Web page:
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Steve Cotter. Some training insight.

Hi Steve,

I hear nothing but good things from you. Could you outline the theme of your training that relates to some of the incredible feats (80 pistols) that you do?? There is obviously massive hard work and mental focus, but do you think your neurological efficiency is off the charts? Or would you attribute your high level of effectiveness a product of a specific theme of high volume, low volume, high intensity, interval work, circuit work, etc. etc?

The numbers that you and Brett Jones put up for the Maxercise Challenge
(clean and press, windmill, overhead squat, snatch) are incredible. Is this type of anaerobic density training common or do you just focus on the TSC trio of exercises??

Thanks in advance for your input. I am always looking for new challenges.

Tom Furman RKCwww.physicalstrategies.com
Re: Steve Cotter. Some training insight. (long)

Hi Tom,

Thanks for your compliments and for your interest in my approach. I don't think I can answer your questions without giving you some background, so here goes:

Much of what I have been able to achieve in terms of extreme strength/endurance/flexibility is due to time and place. My situation in life when I was first exposed to Chinese internal MA was such that I became an instant devotee and had nothing other in life to devote myself to passionately. I was 12 years old when I began training (I am 33 now)and I was naive, and thus easily shaped. Combined with whatever genetic material I inherited (dad was a high level swimmer in the 1940s--there was Johnny Weismuller-Tarzan- and then there was everybody else-he was one of the everybody else; mom was not an athlete, but had a ferocious warrior spirit), I was a gifted mimic, and so learned the forms easily and well.
The senior student when I was a newbie, was an excellent leader and was into lots of pushups and high rep, high intensity conditioning, as was also the custom of the Taiwanese flavor of the hsing-i I learned. So my initial exposure was one of hard work (which, BTW, I have always taken to heart as the literal translation of kung fu (kung-time + fu- energy. Time + energy = a skillful ability. In other words, hard work). Over the years of training I became the leader and took the concept of high rep high and intensity to another level. Students knew when they came to my classes that they would be doing hundreds of pushups, tiger stretch (Hindu pushups) and ab variations as well as pistols (crane dips) horse stance and dynamic stretches as part of warmup. Then full speed vibration drills. Follow this with jumping kicks, duck walks and hop, sweeps, tumbling, mat work. Then the two man training: banging, hand drills, technique, and push hands. Mixed in would be root training and various chi gong/standing meditation (this could be viewed as an IMA version of active rest). Finally several matches of lively sparring. This is a typical class I led, and that is my initial background in training.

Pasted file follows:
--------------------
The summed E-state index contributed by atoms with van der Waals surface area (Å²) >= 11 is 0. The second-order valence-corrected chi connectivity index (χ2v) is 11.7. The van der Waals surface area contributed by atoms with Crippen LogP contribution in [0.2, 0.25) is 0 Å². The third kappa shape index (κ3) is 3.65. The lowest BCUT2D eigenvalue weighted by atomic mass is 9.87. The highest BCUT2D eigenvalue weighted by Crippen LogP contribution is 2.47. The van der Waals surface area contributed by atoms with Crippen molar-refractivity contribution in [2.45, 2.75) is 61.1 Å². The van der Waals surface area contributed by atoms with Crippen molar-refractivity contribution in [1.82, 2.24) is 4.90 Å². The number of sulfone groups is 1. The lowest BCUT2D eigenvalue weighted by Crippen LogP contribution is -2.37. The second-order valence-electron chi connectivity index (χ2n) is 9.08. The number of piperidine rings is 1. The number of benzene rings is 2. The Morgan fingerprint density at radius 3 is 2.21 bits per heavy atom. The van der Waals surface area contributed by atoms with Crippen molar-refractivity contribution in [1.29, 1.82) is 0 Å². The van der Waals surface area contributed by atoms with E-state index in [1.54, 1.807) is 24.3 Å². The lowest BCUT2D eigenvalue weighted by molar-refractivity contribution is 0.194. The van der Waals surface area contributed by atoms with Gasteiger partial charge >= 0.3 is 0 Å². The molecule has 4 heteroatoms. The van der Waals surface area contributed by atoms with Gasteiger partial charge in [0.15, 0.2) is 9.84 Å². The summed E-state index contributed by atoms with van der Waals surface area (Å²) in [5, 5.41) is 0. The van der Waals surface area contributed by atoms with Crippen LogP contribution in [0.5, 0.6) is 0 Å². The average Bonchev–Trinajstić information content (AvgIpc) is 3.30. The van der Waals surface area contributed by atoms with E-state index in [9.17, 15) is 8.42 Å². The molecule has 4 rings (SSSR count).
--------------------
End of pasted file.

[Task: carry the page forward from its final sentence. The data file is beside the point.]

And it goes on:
Regarding specifically my feats of high rep crane dips/pistols. My highest ever tested was eighty consecutive per leg. The specific context of this "test" was in the spirit of friendly rivalry among school brothers. As I was the #1 student at the time (I was 19), the #2 student and I were at an age and position to be competitive with one another. This resulted in many such contests and made for great training in general. One night, Will and I (he is now my brother in law, wouldn't you know it)were comparing one skill or another and the subject came up about our teacher, and how he had said that he used to do 50 reps per leg when he was training for contact tournaments in Taiwan. Will said, "how many do you think you can do?" "I think you can do more than 50". I said "I don't know" and before you know it, I was cranking out crane dips. The real tough part of it wasn't doing 80 crane dips. It was doing 80 again on the other leg. Frankly, I have never tried to see if I could surpass 80, as I can get easily bored with routines. It is only since discovering pistols w/ KBs that I started working on them again. Doing 5 or 10 w/ a really heavy weight is a lot easier that cranking out high reps. Now, w/ all the curiosity about my pistol capabilities, I am starting to train them again, as I am not one who is a proponent of living off of what I used to be able to do. So, back to reps. 100 reps seems like a nice round number. I'll let everyone know when I am ready to test that--it might be worth recording as an archive.